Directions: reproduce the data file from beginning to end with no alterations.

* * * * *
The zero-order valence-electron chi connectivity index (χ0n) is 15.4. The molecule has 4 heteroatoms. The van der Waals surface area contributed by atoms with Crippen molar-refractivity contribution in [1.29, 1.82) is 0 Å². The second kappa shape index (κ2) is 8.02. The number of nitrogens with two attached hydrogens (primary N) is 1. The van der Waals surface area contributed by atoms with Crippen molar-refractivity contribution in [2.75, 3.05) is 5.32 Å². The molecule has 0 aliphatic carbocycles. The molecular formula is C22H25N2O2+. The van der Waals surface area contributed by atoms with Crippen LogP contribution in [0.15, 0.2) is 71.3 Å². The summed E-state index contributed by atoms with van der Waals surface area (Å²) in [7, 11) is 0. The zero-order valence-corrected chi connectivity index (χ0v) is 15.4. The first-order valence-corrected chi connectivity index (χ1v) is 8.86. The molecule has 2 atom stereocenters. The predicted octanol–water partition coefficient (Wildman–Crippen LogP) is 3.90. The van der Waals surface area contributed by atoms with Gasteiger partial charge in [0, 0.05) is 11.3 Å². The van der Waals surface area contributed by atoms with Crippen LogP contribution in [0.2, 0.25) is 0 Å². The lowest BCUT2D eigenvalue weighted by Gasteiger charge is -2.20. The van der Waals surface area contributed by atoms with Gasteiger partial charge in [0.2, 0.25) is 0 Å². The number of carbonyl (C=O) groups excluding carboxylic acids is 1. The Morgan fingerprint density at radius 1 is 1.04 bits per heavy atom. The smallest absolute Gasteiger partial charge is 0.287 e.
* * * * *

The zero-order valence-electron chi connectivity index (χ0n) is 15.4. The molecule has 4 heteroatoms. The van der Waals surface area contributed by atoms with Crippen molar-refractivity contribution in [1.29, 1.82) is 0 Å². The second kappa shape index (κ2) is 8.02. The number of nitrogens with two attached hydrogens (primary N) is 1. The van der Waals surface area contributed by atoms with Crippen molar-refractivity contribution in [2.75, 3.05) is 5.32 Å². The molecule has 0 aliphatic carbocycles. The molecular formula is C22H25N2O2+. The van der Waals surface area contributed by atoms with Crippen LogP contribution in [0.15, 0.2) is 71.3 Å². The summed E-state index contributed by atoms with van der Waals surface area (Å²) in [7, 11) is 0. The zero-order valence-corrected chi connectivity index (χ0v) is 15.4. The first-order valence-corrected chi connectivity index (χ1v) is 8.86. The molecule has 2 atom stereocenters. The predicted octanol–water partition coefficient (Wildman–Crippen LogP) is 3.90. The van der Waals surface area contributed by atoms with Gasteiger partial charge in [0, 0.05) is 11.3 Å². The van der Waals surface area contributed by atoms with Crippen LogP contribution in [0.2, 0.25) is 0 Å². The lowest BCUT2D eigenvalue weighted by Gasteiger charge is -2.20. The van der Waals surface area contributed by atoms with Gasteiger partial charge in [0.2, 0.25) is 0 Å². The number of carbonyl (C=O) groups excluding carboxylic acids is 1. The Morgan fingerprint density at radius 1 is 1.04 bits per heavy atom. The smallest absolute Gasteiger partial charge is 0.287 e.